Last week, I was reading through Glenda’s (@ Passion Fruit Garden) post on sourdough baguettes, which I have to say looked spectacular. Apparently, she as inspired by my post entitled Figgy & Cheesy about a fig, caramelised onion and goat cheese crostini (which, of course, starts with baguettes). Glenda’s trials and tribulations brought home to me just how diverse sourdough creations can be simply based on the variable properties of the basic ingredients plus the diverse climate conditions where dedicated bakers are churning out sourdough bread across the globe. Naturally, Glenda’s baguettes in Perth, Western Australia, were not made with the same ingredients as mine nor were they made under the same weather conditions as the sourdough baguettes I made in Yorkshire, Northern England. I am, even now, finding that I have to make adjustments when making bread of any kind in the kitchen in Athens.
Harold McGee, in his brilliant book, On Food and Cooking, takes the reader through the basic ingredients in breadmaking – flour, water and salt in addition to the sourdough starter which contains the yeast. McGee does a good job explaining how variables in each of these ingredients affect the end result. Most people who bake bread know about flour – particularly protien (that is, gluten) content – strong bread flours produce breads with different textures from those made with all-purpose flour. Some bakers prefer strong flours, others prefer all-purpose ones, but great breads are made with both. More variables come into play with the age of the flour (how long has it been sitting in your pantry?), and with different commercial brands (and whether they are organic or not). What is less talked about is the compactness of flours that affect volume, the reason behind weighing rather than relying on volume measurements like cups.
The next major ingredent is water. Acid or alkaline? Acid waters weaken gluten while alkaline strenghtens it. Hard water (alkaline), which contains calcium, produces a firmer dough. Of course the ratio of water to flour (the hydration percentage – measured by dividing the weight of water by the weight of the flour and multiply by 100) also affects the texture. It seems common sense that less water produces a firmer dough and a denser bread while more water produces a softer, less elastic and more open textured bread. For example, the water in my UK kitchen is slightly acidic – the reason why we are able to grow those azaleas, rhodedendrons and blueberries in the garden. However, the water in Athens is definitely alkaline, filled with calcium particles that we are constantly having to clean out of the filter on the kitchen tap.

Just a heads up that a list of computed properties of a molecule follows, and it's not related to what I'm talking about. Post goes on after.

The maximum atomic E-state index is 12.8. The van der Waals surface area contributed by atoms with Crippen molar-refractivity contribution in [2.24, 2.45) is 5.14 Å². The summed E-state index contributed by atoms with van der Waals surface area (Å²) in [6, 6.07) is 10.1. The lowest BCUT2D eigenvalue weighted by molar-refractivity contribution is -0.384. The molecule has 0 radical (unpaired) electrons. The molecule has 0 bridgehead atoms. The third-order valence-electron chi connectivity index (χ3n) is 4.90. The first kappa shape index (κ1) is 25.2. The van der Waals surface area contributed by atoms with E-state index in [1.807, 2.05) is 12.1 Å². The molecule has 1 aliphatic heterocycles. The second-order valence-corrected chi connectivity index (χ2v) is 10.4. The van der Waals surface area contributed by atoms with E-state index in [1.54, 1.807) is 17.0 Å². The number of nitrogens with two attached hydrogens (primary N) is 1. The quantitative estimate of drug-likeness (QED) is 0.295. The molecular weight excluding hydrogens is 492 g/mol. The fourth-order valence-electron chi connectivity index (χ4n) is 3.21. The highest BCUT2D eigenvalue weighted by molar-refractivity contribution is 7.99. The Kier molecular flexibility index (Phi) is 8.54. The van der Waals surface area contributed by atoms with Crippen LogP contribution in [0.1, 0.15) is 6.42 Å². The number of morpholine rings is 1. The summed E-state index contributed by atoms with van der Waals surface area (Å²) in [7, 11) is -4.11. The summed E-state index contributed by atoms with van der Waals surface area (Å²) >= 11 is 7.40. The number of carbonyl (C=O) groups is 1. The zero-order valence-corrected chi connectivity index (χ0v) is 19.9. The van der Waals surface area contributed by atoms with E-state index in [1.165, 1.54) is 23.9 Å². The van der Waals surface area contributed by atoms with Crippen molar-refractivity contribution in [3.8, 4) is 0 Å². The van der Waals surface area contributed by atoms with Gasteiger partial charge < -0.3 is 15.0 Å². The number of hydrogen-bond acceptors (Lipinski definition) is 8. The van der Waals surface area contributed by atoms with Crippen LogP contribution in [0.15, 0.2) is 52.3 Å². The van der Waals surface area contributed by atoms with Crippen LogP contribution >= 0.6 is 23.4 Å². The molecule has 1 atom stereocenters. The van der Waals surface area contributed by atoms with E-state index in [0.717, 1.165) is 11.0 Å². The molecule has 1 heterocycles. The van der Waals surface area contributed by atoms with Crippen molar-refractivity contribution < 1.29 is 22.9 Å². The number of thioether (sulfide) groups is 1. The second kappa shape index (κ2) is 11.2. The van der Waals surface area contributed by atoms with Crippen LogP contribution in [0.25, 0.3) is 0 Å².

A small amount of salt is a significant addition to bread dough, although there are some traditional breads made without salt, such as those found in Tuscany. Salt toughens the gluten network and improves the volume. Unrefined salt (such as many sea salts) with calcium, magnesium and other impurities furthers gluten strengthening – similar to the affect of hard water. Salt is also important particularly in sourdough breads as it inhibits the protien digesting bacteria which produces the characteristic sour taste. How much you need depends on other variables as well as one’s particular tastes.
Each sourdough starter has its own personality (hence our propencity for naming them). Sourdough starter hydration percentages vary. Muriel, my sourdough starter, is a 100% hydration, which means that when she is fed, she gets an equal amount (weight) of water and flour. Starter feeding and storing regimes also differ. Mine is fed at least once a week (sometimes more) and is stored in the refrigerator in between uses. I am also convinced that sourdough starters vary by terroir, the concept that indicates the environment affects plants or animals in the food chain. This would also, to my mind, include live wild yeast cultures. It would seem unlikely that those cultures would be homogeneous across the globe. So, the wild yeasts Muriel is now picking up in Greece differ from those she was exposed to back in the UK and most likely affect not only the taste, but performance as a levening agent as well.
And, that’s just the variables associated with ingredients!
McGee does not cover variables in bread making affected by the climate, but there is a lot of information out there on internet forums or various blogs that specialise in breads, particularly sourdough. Generally, humidity affects the hydration and compactness of the flour, rise times differ in warmer versus cooler places, and sea levels/altitude (as most of us know) also affect baking.
Many experienced bread makers say that it is all about achieving the right texture of dough – adding a little more flour here, or a little more water there. It is choosing the method you are comfortable with for kneeding or stretching the gluten strands to the right amount of elasticity. It is also about the resting, the proving – quick in a warm environment, or slowed down in the refrigerator – or if there are multiple rises. In other words, it is a subjective process that requires you to have a knowledge of your ingredients and the dough making process. Then, the variables associated with the actual baking (as no home oven is the same). These also need to be considered and understood.
No recipe can replace the knoweledge you acquire with time and experience. Of course there will always be a number of failures. The important thing is to keep baking.